Friday, October 21, 2005

Somedays, I Sure Miss Hunter S. Thompson

When I was a 16-year-old, cocky, little bastard thinking I had the world by the nuts because I was talking on the radio for a living and having my way with every girl that I met in the late 70's, a fellow DJ turned me on to "Fear and Loathing in Las Vegas" and the wonderfully twisted view of the world expressed so eloquently perverse by Hunter S. Thompson. It wasn't until January of this year that I was able to identify and appreciate that single event as the one significant ingredient that created the complicated being I am today. For a man of some degree of remaining mental facilities, I'm somewhat embarrassed that I didn't recognize it sooner.

As I've lived my life the last 25 years or so, many of the people that I've gotten close to have driven themselves to the brink of madness trying to figure out what the fuck was wrong with me. Myself, I didn't think there was anything short circuiting, and if there was I didn't give a shit! I was being who I wanted to be, doing what I wanted to do and wringing every drop of experience I could out of life. I am a person that will do something just because nobody thinks it can or should be done. I'm addicted to causing people to laugh, or gasp in utter disbelief or shock. I write words just as I see them. Whatever it is that keeps most people from speaking without thinking of the repercussions of their words, I don't have, and if I did I'd have it removed. I've never been one to kiss ass because it was politically correct or the smart thing to do, and for that I am grateful, albeit often unemployed. My theory is that if everyone says what they think, there'd be a lot fewer misunderstandings.

It took me 25 years to realize the impact that Hunter S. Thompson had on my personal evolution. A month after I experienced that epiphany, that crazy, drunken, dope fiend impacted me again. In the past his impact has caused many unpleasant situations on my road trip through life, but none of them have stung like this final birdie he flipped the world. All the others have merely been part of an on-going education in humanity.

I am now however, feeling lost and alone, surrounded by a society that is blindly lost in the status quo. A society that has become too lazy to think for themselves, too needy of external validation to question what's wrong directly in front of them. This society is rapidly dissolving into what HST called "part of the downward spiral of dumbness" that if not reversed, will result in "a disaster of unthinkable proportions" negatively affecting democracy, civil liberties, human rights and global harmony. I was always sure that no matter how unconventional or radical I got, HST would have agreed with me, or at least defend my right to express my disgust!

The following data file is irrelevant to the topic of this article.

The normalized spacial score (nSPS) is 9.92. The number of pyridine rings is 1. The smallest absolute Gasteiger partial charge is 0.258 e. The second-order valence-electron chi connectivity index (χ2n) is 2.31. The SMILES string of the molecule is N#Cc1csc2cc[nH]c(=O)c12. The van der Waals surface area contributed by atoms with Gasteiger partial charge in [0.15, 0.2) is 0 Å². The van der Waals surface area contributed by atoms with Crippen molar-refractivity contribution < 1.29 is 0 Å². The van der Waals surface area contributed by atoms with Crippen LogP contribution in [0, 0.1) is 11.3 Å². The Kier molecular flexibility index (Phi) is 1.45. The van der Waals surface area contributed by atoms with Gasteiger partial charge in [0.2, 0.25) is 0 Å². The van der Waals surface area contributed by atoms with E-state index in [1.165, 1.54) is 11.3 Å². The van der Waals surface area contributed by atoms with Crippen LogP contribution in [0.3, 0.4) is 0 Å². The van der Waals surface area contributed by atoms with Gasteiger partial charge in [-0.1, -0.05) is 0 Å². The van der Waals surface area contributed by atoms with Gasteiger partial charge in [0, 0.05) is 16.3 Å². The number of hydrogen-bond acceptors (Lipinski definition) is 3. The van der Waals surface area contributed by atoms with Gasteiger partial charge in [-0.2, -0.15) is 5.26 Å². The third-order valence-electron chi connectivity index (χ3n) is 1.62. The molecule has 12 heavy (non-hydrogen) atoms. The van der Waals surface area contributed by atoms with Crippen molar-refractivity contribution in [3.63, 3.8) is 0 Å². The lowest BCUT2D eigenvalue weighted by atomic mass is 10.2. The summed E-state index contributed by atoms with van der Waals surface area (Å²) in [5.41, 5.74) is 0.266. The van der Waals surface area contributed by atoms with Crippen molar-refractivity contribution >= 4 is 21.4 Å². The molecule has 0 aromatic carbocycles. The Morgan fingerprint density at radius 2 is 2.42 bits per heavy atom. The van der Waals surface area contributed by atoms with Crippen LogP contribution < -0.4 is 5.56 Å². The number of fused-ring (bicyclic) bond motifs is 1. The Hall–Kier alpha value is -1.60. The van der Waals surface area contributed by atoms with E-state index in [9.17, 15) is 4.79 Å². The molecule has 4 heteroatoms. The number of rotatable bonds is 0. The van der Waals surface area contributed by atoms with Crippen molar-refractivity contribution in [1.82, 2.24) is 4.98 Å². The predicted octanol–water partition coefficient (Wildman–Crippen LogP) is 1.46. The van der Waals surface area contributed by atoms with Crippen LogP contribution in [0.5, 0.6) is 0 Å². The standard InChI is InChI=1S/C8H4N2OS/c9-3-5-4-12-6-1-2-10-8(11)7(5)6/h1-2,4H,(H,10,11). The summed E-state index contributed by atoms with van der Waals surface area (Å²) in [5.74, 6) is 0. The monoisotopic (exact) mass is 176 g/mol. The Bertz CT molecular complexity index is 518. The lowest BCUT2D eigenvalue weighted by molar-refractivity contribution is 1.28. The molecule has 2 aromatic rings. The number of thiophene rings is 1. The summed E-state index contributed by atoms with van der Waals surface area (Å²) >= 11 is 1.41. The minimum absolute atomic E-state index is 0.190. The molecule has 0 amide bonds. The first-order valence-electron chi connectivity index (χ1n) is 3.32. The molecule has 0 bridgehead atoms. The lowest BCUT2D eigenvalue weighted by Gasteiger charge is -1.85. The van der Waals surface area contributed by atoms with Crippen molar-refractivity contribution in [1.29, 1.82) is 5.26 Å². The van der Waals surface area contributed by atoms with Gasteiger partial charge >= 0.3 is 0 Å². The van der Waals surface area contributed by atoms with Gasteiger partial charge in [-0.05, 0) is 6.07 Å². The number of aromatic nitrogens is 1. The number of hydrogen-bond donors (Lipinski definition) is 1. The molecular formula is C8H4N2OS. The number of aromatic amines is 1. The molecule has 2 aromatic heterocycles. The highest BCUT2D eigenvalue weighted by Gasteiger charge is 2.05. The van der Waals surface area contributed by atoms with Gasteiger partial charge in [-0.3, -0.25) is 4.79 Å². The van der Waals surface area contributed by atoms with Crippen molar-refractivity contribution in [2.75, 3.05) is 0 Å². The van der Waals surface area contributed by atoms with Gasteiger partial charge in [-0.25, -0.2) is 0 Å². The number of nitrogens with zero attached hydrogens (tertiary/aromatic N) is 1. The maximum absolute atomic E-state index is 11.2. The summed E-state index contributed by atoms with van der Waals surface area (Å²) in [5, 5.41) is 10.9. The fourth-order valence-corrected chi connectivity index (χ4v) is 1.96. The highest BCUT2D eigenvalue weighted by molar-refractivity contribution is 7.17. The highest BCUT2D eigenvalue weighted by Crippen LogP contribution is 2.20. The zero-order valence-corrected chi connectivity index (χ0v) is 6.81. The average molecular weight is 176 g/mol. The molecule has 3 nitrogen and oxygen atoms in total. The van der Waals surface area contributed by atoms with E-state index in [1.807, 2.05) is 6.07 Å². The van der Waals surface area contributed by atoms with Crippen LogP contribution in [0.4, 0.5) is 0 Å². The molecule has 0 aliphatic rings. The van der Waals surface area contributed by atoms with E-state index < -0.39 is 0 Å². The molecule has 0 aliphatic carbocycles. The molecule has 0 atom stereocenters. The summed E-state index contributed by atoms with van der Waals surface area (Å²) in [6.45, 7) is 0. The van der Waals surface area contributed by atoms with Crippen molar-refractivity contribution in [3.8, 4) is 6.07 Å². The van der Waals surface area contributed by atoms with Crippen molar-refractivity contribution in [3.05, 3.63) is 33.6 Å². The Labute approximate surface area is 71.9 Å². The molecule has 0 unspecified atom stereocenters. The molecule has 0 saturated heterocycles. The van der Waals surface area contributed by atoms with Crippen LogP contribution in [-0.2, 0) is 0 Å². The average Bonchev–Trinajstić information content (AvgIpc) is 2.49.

Hunter S. Thompson was the person who let me know it was not only okay to question authority, but it was a responsibility as a patriot to ask the tough questions and share the ugly answers. His fear and loathing of the blatant abuse of power showed me that the pen is mightier than the sword, and he instilled in me a love of words and writing. He proved to the world that excessive amounts of drugs and/or alcohol did not always land a person in the gutter, or silence ones creative voice. Most importantly, I learned from his character, his direct and brutal honesty and the example he set, showing the world that a person can be exactly who they are meant to be, say what they truly believe, piss their adversaries off and still be loved, respected, admired, feared and loathed.

Although I'm usually a fairly competent writer, the words I'd usually express myself with have been missing since February 20th, 2005. While I've always thought of death as an experience to celebrate, the ultimate acid trip if you will, this caused an unfamiliar reaction. I feel sorry for myself because I lost the closest thing to an idol I've ever had. I'm pissed at the Godfather of Gonzo, but understand that he departed from this big blue marble the same way he lived on it... by his rules and no others. I hope that by putting these thoughts into cyberspace, I can begin to deal with his departure, and find my words again.

While I'm certain my thoughts are not totally unique to me, I'd like to think they partly are. I sure would have liked it if Hunter S. Thompson would have known the effect he had on me and that everything my future consists of will also be somehow affected by his influence. But how could he have ever known? I didn't figure it out until 10 months ago, 25 years after the fact. Thanks for the ride, Duke.

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